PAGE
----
Just War Theory essays - OCR AS

Essays on just war 

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  • Created on: 14-05-12 12:49
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A) Explain how war can be considered `just'.
War can be defined as a state of armed conflict between different countries or different groups within a
country. Ethical approaches on war vary between a militaristic, just war, realism, nuclear pacifism,
contingent pacifism and absolute pacifism. Just war theory is the most influential approach to war and has
been used to comment of the morality of warfare; for example it was discussed in `The Times' at the time
of the first Gulf war in 1990-1991. This essay will focus on the ethical approach that war can sometimes be
considered just if it follows a specific criteria.
During the 4th century a just war approach was established, therefore stating that war could be
considered `just' and lay Christians were actively encouraged to defend their country with force. Former
Christian pacifism was no longer seen as correct for the majority of followers of Christianity, and
consequently only followed by clergy, monks and nuns. In the Old Testament it states that wars against
enemies of Israel and God could be fought as they were commanded by God. From this, Augustine derives
fighting to protect a Christian empire (the Roman Empire) would be obligated. Ambrose of Milan and
Augustine of Hippo built on Christian values: the preservation of innocent life, states duty to defend their
citizens and justice and that defending moral values could require the use or force. They used these
values to establish a criteria of a just war, which states that it should be declared by a legitimate
governmental authority, pursued with the aim of restoring peace and as a last resort. Furthermore, it was
viewed that throughout the war it was unacceptable and immoral to perform reprisal killings and
massacres.
Throughout the 13th century, Thomas Aquinas built on Augustine's previous criteria for a just war and
developed the Christian doctrine of Just War. He viewed that war had to be declared by a legitimate
authority (the sovereign of the state), have a just cause of self-defence and have the right intentions. The
right intention for a war would be in order to pursue morally correct and therefore good actions, while
avoiding evil. The origins of both Natural Law and the Just War theory are rooted to Aquinas, the just war
theory aims to fulfil the deontological primary precept, which is the preservation of innocent life.
Aquinas's form of the Just War approach took account for only three aspects of war. Although this was
adequate until the 16th century, it was adapted in the 16th to 17th century by Francisco Suarez and
Francisco de Vitoria to add several conditions. It was then developed to address three distinct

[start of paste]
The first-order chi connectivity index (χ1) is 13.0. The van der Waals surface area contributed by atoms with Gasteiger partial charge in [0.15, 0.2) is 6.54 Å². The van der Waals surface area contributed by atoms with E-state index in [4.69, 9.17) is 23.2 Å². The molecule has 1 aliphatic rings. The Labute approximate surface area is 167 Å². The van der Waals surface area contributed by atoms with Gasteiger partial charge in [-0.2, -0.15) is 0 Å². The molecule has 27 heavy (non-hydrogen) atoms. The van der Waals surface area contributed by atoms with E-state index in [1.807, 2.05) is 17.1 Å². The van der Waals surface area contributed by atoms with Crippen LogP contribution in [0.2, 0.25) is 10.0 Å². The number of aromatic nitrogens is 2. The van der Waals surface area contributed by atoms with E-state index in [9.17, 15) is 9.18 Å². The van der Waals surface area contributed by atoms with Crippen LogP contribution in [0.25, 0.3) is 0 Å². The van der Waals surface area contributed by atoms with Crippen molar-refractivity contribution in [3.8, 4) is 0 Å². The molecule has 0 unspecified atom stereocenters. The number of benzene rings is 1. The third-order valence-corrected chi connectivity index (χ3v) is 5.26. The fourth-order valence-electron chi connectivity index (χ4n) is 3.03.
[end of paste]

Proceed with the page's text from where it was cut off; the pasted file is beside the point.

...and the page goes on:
categories: Jus ad Bellum, Jus in Bello and Jus post Bellum. Jus ad Bellum dictates the six principals which
need to be met before resorting to war. Firstly, the war must have a just cause, including for means of
self-defence or humanitarian intervention. If the war was successful it would prevent the loss of innocent
life. An example of a ware with a justified cause would be WWII, as the main attack on Germany was in
order to prevent further genocide to their own people and surrounding countries, for example Poland.
Secondly, the war must only be entered if it has a just cause, as well as having the right intention. For
example, in 1950 China invaded Tibet for the sole purpose of political expansion and land acquisition, with
no means of self-defence or humanitarian intervention, which would make the intention unjustified.
Thirdly, the war has to be publicly declared by a lawful, legitimate authority that represents the entire
people. There has to be a likelihood of success, to avoid killing, structure and destruction for no
justifiable purpose. Finally, war has to be as a last resort; other options which may achieve the same
objectives should be reviewed before. For example, peace talks and negotiations, freezing financial
assets and economic sanctions should be considered as an option.
Jus in Bello concerns the justice of conduct within the war; therefore it can be described as the `just
method'. Plato considered the idea that it was morally incorrect to harm those who were non-combatants
in the war, bringing about rules that were followed by Greek warfare and still followed in Western
culture today. For example, military commanders, officers and soldiers can be put on trial for committing
war crimes, such as the mistreatment of prisoners of war. This can be traced back to being followed in
Greek warfare and the trials of people breaching the laws of conduct within war is an attempt to make

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There are three main aspects of Jus in Bello, including proportionality,
discrimination and no means that are evil in themselves. Firstly, the possible benefits of achieving peace
have to be proportionate to the loss of life, suffering and destruction that will result from the violence
seen in wars. Derived from this we see how it is just if we use minimal force in order to achieve the
desired aims. Secondly, discrimination means that we should distinguish between appropriate (soldiers)
and non-appropriate targets (civilians).…read more

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B) `How useful is the idea of justice when considering issues of war'
Justice is defined as the quality of being fair and reasonable, therefore a `Just War' seeks to minimise the
loss of innocent lives lost on both sides of the conflict, while achieving aims of ensuring world peace and
humanitarian intervention. However, the Just War approach does not allow for the morality of
non-conventional warfare to be assessed.…read more

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